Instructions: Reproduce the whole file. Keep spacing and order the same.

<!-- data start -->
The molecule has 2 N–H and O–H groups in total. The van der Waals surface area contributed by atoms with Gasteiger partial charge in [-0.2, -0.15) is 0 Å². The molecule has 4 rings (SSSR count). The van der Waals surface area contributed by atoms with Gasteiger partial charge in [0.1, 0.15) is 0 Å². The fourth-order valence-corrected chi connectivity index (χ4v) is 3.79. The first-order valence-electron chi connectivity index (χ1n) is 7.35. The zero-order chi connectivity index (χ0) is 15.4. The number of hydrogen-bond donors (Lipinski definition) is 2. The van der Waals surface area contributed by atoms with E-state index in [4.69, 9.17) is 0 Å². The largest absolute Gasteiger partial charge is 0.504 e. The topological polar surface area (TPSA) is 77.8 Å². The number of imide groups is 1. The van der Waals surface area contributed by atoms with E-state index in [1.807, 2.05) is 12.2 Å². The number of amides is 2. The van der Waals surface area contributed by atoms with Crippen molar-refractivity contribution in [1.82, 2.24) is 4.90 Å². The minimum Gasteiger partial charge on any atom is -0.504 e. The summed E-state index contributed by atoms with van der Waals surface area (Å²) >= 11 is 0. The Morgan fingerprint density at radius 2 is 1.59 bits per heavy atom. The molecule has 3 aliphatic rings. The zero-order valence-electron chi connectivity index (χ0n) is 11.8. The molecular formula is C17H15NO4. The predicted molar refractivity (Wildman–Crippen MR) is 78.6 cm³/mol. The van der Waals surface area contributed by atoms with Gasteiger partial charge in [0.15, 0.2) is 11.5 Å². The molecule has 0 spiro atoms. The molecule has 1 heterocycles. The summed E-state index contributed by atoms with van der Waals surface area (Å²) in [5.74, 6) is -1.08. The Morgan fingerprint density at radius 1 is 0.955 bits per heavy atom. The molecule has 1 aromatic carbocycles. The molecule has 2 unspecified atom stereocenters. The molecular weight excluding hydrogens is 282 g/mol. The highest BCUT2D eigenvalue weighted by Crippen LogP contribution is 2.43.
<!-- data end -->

The molecule has 2 N–H and O–H groups in total. The van der Waals surface area contributed by atoms with Gasteiger partial charge in [-0.2, -0.15) is 0 Å². The molecule has 4 rings (SSSR count). The van der Waals surface area contributed by atoms with Gasteiger partial charge in [0.1, 0.15) is 0 Å². The fourth-order valence-corrected chi connectivity index (χ4v) is 3.79. The first-order valence-electron chi connectivity index (χ1n) is 7.35. The zero-order chi connectivity index (χ0) is 15.4. The number of hydrogen-bond donors (Lipinski definition) is 2. The van der Waals surface area contributed by atoms with E-state index in [4.69, 9.17) is 0 Å². The largest absolute Gasteiger partial charge is 0.504 e. The topological polar surface area (TPSA) is 77.8 Å². The number of imide groups is 1. The van der Waals surface area contributed by atoms with E-state index in [1.807, 2.05) is 12.2 Å². The number of amides is 2. The van der Waals surface area contributed by atoms with Crippen molar-refractivity contribution in [1.82, 2.24) is 4.90 Å². The minimum Gasteiger partial charge on any atom is -0.504 e. The summed E-state index contributed by atoms with van der Waals surface area (Å²) >= 11 is 0. The Morgan fingerprint density at radius 2 is 1.59 bits per heavy atom. The molecule has 3 aliphatic rings. The zero-order valence-electron chi connectivity index (χ0n) is 11.8. The molecular formula is C17H15NO4. The predicted molar refractivity (Wildman–Crippen MR) is 78.6 cm³/mol. The van der Waals surface area contributed by atoms with Gasteiger partial charge in [0.15, 0.2) is 11.5 Å². The molecule has 0 spiro atoms. The molecule has 1 heterocycles. The summed E-state index contributed by atoms with van der Waals surface area (Å²) in [5.74, 6) is -1.08. The Morgan fingerprint density at radius 1 is 0.955 bits per heavy atom. The molecule has 1 aromatic carbocycles. The molecule has 2 unspecified atom stereocenters. The molecular weight excluding hydrogens is 282 g/mol. The highest BCUT2D eigenvalue weighted by Crippen LogP contribution is 2.43.